Some figs are harvested once during a season. Some a couple of times more (first in June, then late August). Droughts impact the harvest, but the year following the drought usually yields a crop that brings in higher profits.

It is nature’s way of balancing scales.

Spanish conquerors brought it to the Americas; although I read somewhere that a Croatian man brought the fig to California at the beginning of the 20th century.



What you envision as a fruit, in reality, is an inverted flower, pollinated by wasps.

Does this surprise you? Me too.

I ate a thousand figs not knowing there was once a wasp inside.

Not to worry, the enzymes absorb it completely before the fig ripens. And the crunchiness you hear as you bite it? Just the seeds.

So how does fig pollination work?

A female wasp enters a male fig (you’ll recognize male figs by the rough skin and holes – we don’t eat those), and lays her eggs inside, later dying.  Larvae grow and turn into new wasps. Young wasps mate.

Male wasps dig tunnels to leave the fig and break their wings in the process. Once on the outside, they also die.

Female wasps go through the tunnels dug by male wasps, picking up pollen on the way. They enter other figs and lose their own wings, trapping themselves inside.

If the fig they entered is male, they lay eggs inside and the process repeats.

If they enter a female fig, wasps pollinate it and die. An enzyme called ficin breaks the wasp down, while the plant blooms. By the time the fig develops there are no signs that this inverted flower once held an insect inside.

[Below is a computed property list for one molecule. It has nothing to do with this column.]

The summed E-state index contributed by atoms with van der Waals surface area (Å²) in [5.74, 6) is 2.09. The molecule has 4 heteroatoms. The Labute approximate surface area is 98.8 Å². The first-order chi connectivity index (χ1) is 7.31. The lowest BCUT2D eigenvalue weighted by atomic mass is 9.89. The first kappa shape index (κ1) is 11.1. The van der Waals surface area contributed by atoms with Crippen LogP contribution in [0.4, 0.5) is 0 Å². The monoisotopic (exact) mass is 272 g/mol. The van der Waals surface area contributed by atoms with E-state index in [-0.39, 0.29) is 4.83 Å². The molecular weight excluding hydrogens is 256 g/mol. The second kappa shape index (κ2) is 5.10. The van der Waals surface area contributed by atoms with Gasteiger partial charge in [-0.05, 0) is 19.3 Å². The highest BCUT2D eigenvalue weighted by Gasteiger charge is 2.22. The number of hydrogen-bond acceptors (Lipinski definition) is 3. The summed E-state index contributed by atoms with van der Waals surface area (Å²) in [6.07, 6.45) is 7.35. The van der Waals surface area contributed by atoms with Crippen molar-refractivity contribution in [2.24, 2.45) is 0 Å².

A fun fact – each fig species has its own wasp. These pairs have adjusted and developed for each other over centuries.





To make good homemade fig jam, you first need good figs. (Tip: it’s not natural for a fig to be the size of an apple.) They’re smaller and range in color from green to purple.  When ripe, they range from tender to very soft.

Figs used for jam also should be ripe, but not too ripe. Figs that are too ripe (insides oozing out), make for a bitter jam.



To make the jam, you’ll quarter the figs and marinate them in lemon. (There is no need to remove the skin as it’s completely edible when the fig is ripe.) Marinated figs are thrown into simple syrup, simmered for up to an hour (optionally blended), and then jarred.



You can blend partially or not at all, it’s all a matter of your preference.



As figs are sweet already, I use a minimal amount of sugar in this jam. I continually cut it down to test the right amount. While less sugar is always better, I would warn against using none.

When cooked, there is a fine line between sweet and bitter fig taste. Sugar prevents bitterness.

I get that it can be disturbing to see sometimes. Sugar is so blatant. Packaged food we buy from the store is laden with sugar, but that sugar is invisible. Seeing sugar go into food makes it worse somehow.

It helps to keep in mind during the time of our grandmothers (when jams gained popularity), sugar was not all-encompassing like it is today. People ate one or two slices of bread with jam and that was it for their daily sugar fix.

While a spoonful or two of fig jam are great, this jam is not something to gorge on. In short, if you approach sugar with the old school philosophy that a little goes a long way you’ll keep your health and waist-size intact.